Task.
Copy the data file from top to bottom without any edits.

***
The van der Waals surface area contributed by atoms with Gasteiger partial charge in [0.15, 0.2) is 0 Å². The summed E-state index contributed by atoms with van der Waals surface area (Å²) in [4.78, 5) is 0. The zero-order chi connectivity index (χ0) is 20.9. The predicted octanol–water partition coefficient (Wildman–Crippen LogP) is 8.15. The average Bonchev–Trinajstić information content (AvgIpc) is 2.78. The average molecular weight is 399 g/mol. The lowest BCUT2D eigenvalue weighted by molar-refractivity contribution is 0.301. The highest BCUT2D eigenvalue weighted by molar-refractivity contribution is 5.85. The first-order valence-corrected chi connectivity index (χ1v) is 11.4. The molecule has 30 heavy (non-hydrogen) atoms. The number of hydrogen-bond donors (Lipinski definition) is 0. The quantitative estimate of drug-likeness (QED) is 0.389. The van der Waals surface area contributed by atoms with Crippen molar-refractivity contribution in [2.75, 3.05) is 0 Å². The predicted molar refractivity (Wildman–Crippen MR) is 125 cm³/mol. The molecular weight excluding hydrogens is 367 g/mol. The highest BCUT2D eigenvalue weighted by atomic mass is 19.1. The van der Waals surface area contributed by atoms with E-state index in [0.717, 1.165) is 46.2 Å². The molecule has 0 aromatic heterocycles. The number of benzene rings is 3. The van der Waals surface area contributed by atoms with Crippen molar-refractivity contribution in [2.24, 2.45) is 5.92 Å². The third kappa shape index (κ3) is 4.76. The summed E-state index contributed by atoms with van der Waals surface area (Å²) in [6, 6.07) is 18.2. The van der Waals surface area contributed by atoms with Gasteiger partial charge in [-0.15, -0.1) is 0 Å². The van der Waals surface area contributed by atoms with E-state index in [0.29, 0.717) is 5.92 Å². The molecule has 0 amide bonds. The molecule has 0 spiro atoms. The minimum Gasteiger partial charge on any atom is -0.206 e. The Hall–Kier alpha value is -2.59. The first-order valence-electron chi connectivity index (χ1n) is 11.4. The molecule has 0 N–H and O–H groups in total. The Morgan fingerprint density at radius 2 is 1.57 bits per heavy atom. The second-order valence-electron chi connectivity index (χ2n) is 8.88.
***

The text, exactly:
The van der Waals surface area contributed by atoms with Gasteiger partial charge in [0.15, 0.2) is 0 Å². The summed E-state index contributed by atoms with van der Waals surface area (Å²) in [4.78, 5) is 0. The zero-order chi connectivity index (χ0) is 20.9. The predicted octanol–water partition coefficient (Wildman–Crippen LogP) is 8.15. The average Bonchev–Trinajstić information content (AvgIpc) is 2.78. The average molecular weight is 399 g/mol. The lowest BCUT2D eigenvalue weighted by molar-refractivity contribution is 0.301. The highest BCUT2D eigenvalue weighted by molar-refractivity contribution is 5.85. The first-order valence-corrected chi connectivity index (χ1v) is 11.4. The molecule has 30 heavy (non-hydrogen) atoms. The number of hydrogen-bond donors (Lipinski definition) is 0. The quantitative estimate of drug-likeness (QED) is 0.389. The van der Waals surface area contributed by atoms with Crippen molar-refractivity contribution in [2.75, 3.05) is 0 Å². The predicted molar refractivity (Wildman–Crippen MR) is 125 cm³/mol. The molecular weight excluding hydrogens is 367 g/mol. The highest BCUT2D eigenvalue weighted by atomic mass is 19.1. The van der Waals surface area contributed by atoms with E-state index in [0.717, 1.165) is 46.2 Å². The molecule has 0 aromatic heterocycles. The number of benzene rings is 3. The van der Waals surface area contributed by atoms with Crippen molar-refractivity contribution in [2.24, 2.45) is 5.92 Å². The third kappa shape index (κ3) is 4.76. The summed E-state index contributed by atoms with van der Waals surface area (Å²) in [6, 6.07) is 18.2. The van der Waals surface area contributed by atoms with Gasteiger partial charge in [-0.15, -0.1) is 0 Å². The van der Waals surface area contributed by atoms with E-state index in [0.29, 0.717) is 5.92 Å². The molecule has 0 amide bonds. The molecule has 0 spiro atoms. The minimum Gasteiger partial charge on any atom is -0.206 e. The Hall–Kier alpha value is -2.59. The first-order valence-electron chi connectivity index (χ1n) is 11.4. The molecule has 0 N–H and O–H groups in total. The Morgan fingerprint density at radius 2 is 1.57 bits per heavy atom. The second-order valence-electron chi connectivity index (χ2n) is 8.88.